Detroit Tigers hitter Jhonny Peralta hits a single against the...

Detroit Tigers hitter Jhonny Peralta hits a single against the Boston Red Sox during Game 1 of the American League Championship Series. (Oct. 13, 2013) Credit: AP

In answering questions about playing Alex Rodriguez after MLB hit him with a 211-game suspension, Joe Girardi consistently answered the same: Those are the rules. The rules allow him to play during his appeal, so he'll play.

Tigers manager Jim Leyland has his own player, Jhonny Peralta, who was suspended in connection with the Biogenesis investigation. He was one of 13 players who accepted a 50-game ban from MLB in August.

Asked if there was ever a question whether the Tigers would play Peralta after he served his penalty, the veteran manager didn't warm to the topic, one he's addressed plenty of times.

"That was a decision made by Dave Dombrowski,'' Leyland said of the Tigers' general manager. "According to the rules, you had to bring him back, and then you had to make a baseball decision whether you wanted to keep him or not, and that was a decision Dave said that he would make.''

Was he comfortable with that? "Like I said,'' he said, "that was a decision Dave made.''

Don't misunderstand Leyland's gruffness. He and the Tigers have benefited greatly from Peralta's return.

The 31-year-old went 5-for-12 in the ALDS against the A's, hitting a tying three-run homer in the fifth inning of Game 4. The Tigers went on to win that game and the deciding Game 5.

In the Tigers' 1-0 win in ALCS Game 1, Peralta -- who heard chants of "Steroids! Steroids!'' from the Fenway Park crowd during every at-bat -- went 3-for-4 and had a two-out RBI single in the sixth.

"I don't try to put attention about what the fans are doing or whatever,'' said Peralta, who hit .303 with a .358 OBP, 11 homers and 55 RBIs in the regular season. "I think it's better for me to go to home plate and try to work hard every day. I don't try to listen to what people say, the fans and everything. I try to concentrate every day in the game and try to do my job.''

Peralta said that during his suspension, he worked out in the Dominican Republic and then went to the team's spring training complex in Lakeland, Fla., to work with a hitting coach. He was ready when Dombrowski said he could rejoin the team.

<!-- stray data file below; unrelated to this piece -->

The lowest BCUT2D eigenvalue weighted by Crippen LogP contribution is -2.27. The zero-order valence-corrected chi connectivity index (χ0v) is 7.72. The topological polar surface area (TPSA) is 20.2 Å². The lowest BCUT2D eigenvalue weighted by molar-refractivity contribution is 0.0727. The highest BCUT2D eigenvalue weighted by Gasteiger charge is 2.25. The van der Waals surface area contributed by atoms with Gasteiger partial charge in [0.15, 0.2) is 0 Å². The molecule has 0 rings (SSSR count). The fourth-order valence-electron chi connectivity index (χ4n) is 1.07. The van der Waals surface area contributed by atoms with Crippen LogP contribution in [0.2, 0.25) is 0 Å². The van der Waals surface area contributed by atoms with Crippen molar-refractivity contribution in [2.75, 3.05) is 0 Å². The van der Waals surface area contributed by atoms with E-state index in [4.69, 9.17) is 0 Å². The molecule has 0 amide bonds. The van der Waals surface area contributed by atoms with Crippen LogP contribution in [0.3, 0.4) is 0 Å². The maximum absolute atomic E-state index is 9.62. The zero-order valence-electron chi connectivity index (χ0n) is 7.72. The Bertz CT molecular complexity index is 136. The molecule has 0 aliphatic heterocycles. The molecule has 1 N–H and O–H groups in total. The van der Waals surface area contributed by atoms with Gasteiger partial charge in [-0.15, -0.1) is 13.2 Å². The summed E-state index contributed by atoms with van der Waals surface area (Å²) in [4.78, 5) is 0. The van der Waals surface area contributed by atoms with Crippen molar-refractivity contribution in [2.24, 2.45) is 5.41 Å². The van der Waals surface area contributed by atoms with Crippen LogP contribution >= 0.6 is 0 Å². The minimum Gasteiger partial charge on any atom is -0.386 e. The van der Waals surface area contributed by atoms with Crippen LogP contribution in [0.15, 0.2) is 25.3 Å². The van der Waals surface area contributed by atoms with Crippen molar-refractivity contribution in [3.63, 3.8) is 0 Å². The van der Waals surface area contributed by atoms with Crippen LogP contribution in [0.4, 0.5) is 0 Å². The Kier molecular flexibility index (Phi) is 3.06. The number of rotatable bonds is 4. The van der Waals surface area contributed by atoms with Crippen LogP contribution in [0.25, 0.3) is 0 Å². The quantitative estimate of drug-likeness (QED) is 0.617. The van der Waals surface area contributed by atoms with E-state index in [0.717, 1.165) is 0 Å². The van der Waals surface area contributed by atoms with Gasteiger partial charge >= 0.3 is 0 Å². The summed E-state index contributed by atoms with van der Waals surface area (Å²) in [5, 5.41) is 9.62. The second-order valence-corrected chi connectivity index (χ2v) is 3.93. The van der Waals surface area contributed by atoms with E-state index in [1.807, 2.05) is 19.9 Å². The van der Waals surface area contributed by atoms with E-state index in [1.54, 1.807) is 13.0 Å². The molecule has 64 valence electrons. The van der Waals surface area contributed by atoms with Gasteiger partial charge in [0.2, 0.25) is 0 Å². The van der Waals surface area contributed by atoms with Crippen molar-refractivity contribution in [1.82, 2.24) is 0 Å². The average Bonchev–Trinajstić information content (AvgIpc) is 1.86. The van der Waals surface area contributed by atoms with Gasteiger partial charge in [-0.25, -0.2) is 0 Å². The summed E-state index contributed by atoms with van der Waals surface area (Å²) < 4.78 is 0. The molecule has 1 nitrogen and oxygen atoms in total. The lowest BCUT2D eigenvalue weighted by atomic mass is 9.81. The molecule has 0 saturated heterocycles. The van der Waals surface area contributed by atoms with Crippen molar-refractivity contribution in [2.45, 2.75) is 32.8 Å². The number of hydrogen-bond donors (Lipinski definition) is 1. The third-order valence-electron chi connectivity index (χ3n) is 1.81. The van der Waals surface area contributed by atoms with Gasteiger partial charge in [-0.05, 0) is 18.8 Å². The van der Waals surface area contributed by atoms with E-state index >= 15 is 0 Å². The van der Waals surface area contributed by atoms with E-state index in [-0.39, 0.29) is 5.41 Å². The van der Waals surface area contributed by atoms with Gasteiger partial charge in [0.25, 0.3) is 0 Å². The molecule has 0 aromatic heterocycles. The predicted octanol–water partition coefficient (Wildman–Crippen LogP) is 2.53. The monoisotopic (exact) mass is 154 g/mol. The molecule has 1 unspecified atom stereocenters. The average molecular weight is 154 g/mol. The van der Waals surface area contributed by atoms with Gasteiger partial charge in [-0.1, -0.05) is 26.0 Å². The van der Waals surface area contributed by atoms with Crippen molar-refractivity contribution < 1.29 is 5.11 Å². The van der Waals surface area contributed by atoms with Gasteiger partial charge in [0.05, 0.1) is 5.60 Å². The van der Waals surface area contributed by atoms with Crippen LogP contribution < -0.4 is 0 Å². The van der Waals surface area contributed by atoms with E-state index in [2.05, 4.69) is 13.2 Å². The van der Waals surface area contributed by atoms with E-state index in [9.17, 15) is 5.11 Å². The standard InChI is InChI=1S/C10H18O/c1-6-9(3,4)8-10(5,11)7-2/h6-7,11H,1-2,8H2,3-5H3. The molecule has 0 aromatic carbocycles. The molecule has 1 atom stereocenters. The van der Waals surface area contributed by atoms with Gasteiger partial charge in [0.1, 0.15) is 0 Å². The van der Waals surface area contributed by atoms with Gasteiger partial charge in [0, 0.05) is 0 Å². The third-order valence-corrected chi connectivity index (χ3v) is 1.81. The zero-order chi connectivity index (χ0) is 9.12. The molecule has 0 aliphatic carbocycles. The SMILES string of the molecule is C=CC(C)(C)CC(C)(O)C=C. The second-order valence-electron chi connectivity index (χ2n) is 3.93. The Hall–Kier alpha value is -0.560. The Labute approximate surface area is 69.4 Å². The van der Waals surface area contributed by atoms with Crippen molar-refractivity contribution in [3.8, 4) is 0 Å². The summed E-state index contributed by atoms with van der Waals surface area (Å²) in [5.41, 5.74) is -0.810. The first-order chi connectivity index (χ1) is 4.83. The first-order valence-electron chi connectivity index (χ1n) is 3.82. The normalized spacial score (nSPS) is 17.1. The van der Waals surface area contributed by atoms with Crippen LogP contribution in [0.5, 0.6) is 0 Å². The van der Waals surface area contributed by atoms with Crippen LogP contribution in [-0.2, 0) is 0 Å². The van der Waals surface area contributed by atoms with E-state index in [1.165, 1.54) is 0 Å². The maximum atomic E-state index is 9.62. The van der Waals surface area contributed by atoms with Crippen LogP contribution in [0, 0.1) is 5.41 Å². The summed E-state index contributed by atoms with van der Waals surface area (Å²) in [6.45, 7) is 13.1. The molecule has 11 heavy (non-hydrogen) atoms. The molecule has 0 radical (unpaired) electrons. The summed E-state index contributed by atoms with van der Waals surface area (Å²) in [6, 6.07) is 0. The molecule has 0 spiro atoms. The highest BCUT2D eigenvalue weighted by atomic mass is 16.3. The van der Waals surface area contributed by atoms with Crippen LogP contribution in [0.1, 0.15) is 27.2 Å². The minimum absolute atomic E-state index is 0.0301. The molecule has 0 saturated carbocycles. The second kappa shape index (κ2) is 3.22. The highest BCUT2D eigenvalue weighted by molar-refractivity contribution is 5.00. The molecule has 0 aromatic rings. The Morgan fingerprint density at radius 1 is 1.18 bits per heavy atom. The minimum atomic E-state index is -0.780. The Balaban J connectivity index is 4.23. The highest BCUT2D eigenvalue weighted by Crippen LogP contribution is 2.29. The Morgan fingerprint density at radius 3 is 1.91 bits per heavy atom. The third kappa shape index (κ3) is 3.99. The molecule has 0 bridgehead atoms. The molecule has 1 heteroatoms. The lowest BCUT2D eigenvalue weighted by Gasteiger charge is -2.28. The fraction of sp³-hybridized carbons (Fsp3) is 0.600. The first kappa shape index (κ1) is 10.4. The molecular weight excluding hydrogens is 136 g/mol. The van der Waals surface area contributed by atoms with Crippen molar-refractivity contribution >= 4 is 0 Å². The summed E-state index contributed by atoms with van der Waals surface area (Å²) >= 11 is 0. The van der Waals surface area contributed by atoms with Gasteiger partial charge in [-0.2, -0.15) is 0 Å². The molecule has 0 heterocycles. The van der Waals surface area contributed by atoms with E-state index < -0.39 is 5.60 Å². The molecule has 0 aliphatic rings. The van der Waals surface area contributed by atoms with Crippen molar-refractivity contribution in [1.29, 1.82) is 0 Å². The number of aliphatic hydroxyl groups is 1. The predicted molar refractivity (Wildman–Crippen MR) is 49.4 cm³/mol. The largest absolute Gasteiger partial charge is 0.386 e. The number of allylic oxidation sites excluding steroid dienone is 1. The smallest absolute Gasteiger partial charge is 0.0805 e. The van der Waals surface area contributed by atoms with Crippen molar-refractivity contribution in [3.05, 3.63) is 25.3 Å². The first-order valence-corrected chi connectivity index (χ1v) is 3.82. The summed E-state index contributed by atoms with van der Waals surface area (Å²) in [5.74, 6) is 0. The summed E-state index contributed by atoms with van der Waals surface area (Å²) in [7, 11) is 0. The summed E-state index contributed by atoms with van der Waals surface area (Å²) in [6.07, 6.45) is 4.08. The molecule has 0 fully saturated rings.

"They call me and they give me the opportunity to be here, so I try to work hard every day,'' Peralta said. "That's what I tried to do more than anything, prepare to be in the playoffs.''

Peralta, whom Leyland played in leftfield in Game 1 to keep his bat in the lineup and started at shortstop in Game 2 Sunday night, was swinging well before his suspension and has picked up from there.

Torii Hunter said Peralta's suspension wasn't the subject of much clubhouse conversation, and that an apology to his teammates wasn't necessary.

"We love him in the clubhouse,'' Hunter said. "If you dig in everybody's closets, we've all made mistakes. In college, in high school, come on, somewhere down the line, we've made mistakes. But we get over them and we learn from them. And Jhonny Peralta is an awesome, awesome guy. If you got to know him, you wouldn't boo him. We all made mistakes. He made mistakes, he's punished for them and now he's here to help us win a championship.''

Quite a few Red Sox players were critical of Rodriguez's taking the field for the Yankees while he appealed his suspension -- and Ryan Dempster acted on that anger by hitting him with a pitch -- but nothing critical has been heard in this series. Of course, Peralta did serve his time and, simply put, he's not the lightning rod Rodriguez is.

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